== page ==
Pseudomyxoma peritonei

Pseudomyxoma peritonei (PMP), also known as jelly belly, is an extremely rare condition that usually develops from cancers of the appendix.  Unlike other cancers that spread to other organs and areas of the body, pseudomyxoma peritonei remains confined to the abdomen but may cause symptoms due to massive distension and pressure.

The Team

  • Mr Tom Cecil - Director and consultant surgeon
  • Mr Brendan Moran - Associate director & consultant surgeon
  • Mr Faheez Mohamed - Consultant surgeon
  • Mr Sanjeev Dayal - Consultant surgeon
  • Mr Arcot Venkatsubramaniam - Consultant surgeon
  • Mr Steve Arnold - Consultant surgeon
  • Mr Kandiah Chandrakumaran - Associate specialist and database project lead
  • Mr Francesco Difabio - Specialist Registrar
  • Mr Alexios Tzivanakis - Clinical fellow
  • Mr Akash Mehta - Clinical fellow
  • Mr John Bunni - Clinical fellow
  • Mr Rohin Mittal – Specialist registrar
  • Mr Mina Hanna – Trust Doctor
  • Suzanne Alves - Research nurse
  • Vicki Pleavin-Evans - Nurse specialist
  • Siân Perkins - Nurse specialist
  • Linda Cass - Nurse specialist
  • Emma Maltby - Stoma care nurse
  • Patricia Green - Stoma care nurse
  • Gemma Jarvis - Physiotherapist
  • Dr John Bell - Consultant anaesthetist
  • Dr Saad Ali - Consultant anaesthetist
  • Dr James Knight - Consultant anaesthetist
  • Dr James Coakes - Consultant anaesthetist
  • Dr Andrew Jackson - Consultant clinical oncologist
  • Dr Charlotte Rees - Consultant medical oncologist
  • Dr Hilary O'Neill - Consultant radiologist
  • Dr Andrew Thrower - Consultant radiologist
  • Dr Nehal Shah - Consultant Radiologist
  • Dr Asmat Mustajab - Consultant histopathologist
  • Dr Norman Carr - Consultant histopathologist
  • David Swain - Dietician
  • Seyi Ayeni - Pharmacist
  • Mr Myrddin Rees - Divisional Director
  • Zena Ludick - Divisional Operational Director 
  • Emily Arbuthnot-Smith - Peritoneal Malignancy Service Business Manager
  • Sue Walker - Office Manager
  • Bridget Kruger - Pathway coordinator
  • Sharon O'Donnel - Pathway coordinator
  • Sonia Varela - Pathway coordinator
  • Kelly Walters - Secretary to Mr Moran / pathway coordinator

How is Pseudomyxoma Peritonei treated?

The management of pseudomyxoma peritonei can include: 

Active monitoring

  • People with newly diagnosed and early PMP may be monitored using a 'watch and wait' policy. This is applicable to patients who have had a perforated appendix tumour where there is some mucinous peritoneal involvement but uncertainty as to whether PMP will develop. Surgery may be required some months to years later, though many avoid the need for further treatment.

Complete Cytoreduction (The Sugarbaker technique)

  • This involves removing the complete tumour, stripping the lining of the abdomen known as the peritoneum and operating on the small intestine, colon, rectum, liver, gall bladder, spleen, omentum, and in women the ovaries and uterus. 
  • The abdomen is then washed out with hot chemotherapy for one hour.
  • The average length of an operation for complete tumour removal is 10.5 hours.

Maximal Tumour Debulking

  • This involves an extended right hemicolectomy (in some cases a total colectomy with an ileostomy), a greater omentectomy often with a splenectomy and removal of the uterus and ovaries in women. where as much as possible of the mucinous ascites is removed together with easily removable structures such as ovarian masses and parts of the omentum.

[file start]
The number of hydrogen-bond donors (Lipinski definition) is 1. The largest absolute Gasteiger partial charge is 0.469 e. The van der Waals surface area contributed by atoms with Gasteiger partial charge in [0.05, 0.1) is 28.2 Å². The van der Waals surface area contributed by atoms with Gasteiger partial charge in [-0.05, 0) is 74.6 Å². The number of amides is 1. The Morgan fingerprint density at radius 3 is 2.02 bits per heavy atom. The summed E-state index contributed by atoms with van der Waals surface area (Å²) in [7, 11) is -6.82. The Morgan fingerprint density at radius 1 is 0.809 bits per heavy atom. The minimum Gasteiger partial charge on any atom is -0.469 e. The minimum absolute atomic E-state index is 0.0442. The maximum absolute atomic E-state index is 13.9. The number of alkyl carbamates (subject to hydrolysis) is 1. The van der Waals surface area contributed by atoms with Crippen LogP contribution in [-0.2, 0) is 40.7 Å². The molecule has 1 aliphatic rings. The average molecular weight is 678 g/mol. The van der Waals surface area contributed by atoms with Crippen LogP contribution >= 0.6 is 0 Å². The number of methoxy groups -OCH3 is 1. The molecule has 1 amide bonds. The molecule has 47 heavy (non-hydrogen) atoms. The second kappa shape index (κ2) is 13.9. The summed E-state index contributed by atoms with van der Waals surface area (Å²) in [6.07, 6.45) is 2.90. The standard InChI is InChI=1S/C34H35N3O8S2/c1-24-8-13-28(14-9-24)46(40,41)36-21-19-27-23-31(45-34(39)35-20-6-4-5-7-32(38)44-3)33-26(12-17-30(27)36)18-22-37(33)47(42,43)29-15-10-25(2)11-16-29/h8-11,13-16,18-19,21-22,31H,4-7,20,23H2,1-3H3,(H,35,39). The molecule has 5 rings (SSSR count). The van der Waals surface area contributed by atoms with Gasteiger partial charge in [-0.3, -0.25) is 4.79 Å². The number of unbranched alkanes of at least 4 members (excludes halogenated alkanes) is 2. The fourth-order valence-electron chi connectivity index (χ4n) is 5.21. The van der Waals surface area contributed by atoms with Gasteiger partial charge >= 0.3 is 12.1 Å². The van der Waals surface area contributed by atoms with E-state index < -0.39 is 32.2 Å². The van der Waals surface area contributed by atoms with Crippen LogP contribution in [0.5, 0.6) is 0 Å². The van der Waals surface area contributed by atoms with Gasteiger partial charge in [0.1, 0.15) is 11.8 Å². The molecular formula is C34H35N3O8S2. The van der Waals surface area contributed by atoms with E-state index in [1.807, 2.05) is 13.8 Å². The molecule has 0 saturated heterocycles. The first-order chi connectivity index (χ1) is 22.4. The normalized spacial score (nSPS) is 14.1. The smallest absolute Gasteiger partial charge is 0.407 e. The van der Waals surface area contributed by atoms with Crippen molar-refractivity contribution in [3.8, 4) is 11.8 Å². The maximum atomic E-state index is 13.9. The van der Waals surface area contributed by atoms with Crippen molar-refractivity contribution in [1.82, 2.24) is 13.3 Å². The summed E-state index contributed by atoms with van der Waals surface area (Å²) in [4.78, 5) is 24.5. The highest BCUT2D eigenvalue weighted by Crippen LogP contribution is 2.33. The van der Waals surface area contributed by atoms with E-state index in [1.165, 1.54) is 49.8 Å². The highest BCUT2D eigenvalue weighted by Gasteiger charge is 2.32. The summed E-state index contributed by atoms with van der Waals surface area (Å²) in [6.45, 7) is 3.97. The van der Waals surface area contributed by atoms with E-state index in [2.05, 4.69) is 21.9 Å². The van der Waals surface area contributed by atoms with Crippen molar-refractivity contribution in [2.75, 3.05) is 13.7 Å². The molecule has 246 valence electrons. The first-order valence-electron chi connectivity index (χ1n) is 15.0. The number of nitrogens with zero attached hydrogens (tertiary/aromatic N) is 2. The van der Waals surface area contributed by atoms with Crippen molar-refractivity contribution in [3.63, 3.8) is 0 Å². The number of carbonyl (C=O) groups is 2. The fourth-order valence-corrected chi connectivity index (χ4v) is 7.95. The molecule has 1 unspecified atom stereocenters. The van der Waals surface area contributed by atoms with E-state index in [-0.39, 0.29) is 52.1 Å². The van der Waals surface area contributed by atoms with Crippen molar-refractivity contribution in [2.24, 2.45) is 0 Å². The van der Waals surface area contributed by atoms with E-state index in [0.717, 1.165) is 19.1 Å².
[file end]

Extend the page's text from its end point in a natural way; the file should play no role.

• The operation time is 4 to 6 hours.

Following surgery, patients are nursed in the intensive care unit before returning to the ward. The stay in hospital is approximately three weeks, usually with relatives staying nearby for this time.

The care of the patient is complex and requires the involvement of specialist nurses, physiotherapists, pharmacists and nutritionists. 

Basingstoke and North Hampshire Hospital is a National Specialist Centre

Basingstoke and North Hampshire Hospital is one of 2 National Specialist Centre’s for pseudomyxoma peritonei, commissioned by National Commissioning Group (NCG) on behalf of United Kingdom residents, for the assessment and treatment of pseudomyxoma peritonei.     

The centre forms part of the colorectal unit, and has built upon the expertise of this unit in the management of complex rectal cancer surgery.  Since its establishment in 2000 the centre has built up a strong team of individuals with specialist skills in the care of patients with pseudomyxoma peritonei. 

Patients are referred to the unit for assessment and treatment from all over the United Kingdom.  Referrals can be from your GP or your consultant if you are being treated within a hospital.                                             


The specialised Basingstoke colorectal management and analysis computer system has been tailored to the specific requirements of the pseudomyxoma service.  These systems facilitate collection and analysis of data to support high quality clinical research, and to integrate this research into clinical practice to improve outcomes for patients with pseudomyxoma peritonei and colorectal cancer.  

The Role of the National Commissioning Group (NCG)

The role of the NCG is to commission services on a national basis for the population of England (and, in some cases, of other countries) for rare conditions to uphold the principles of the NHS with regard to access to what can be complex and expensive 


Donations to the Pseudomyxoma research fund can be made payable to: Hampshire Hospitals Charity (Registered Charity 1060133) (Fund No. 4643)

Contact Information

The Unit:
01256 313436

Specialist Nurses:
01256 313104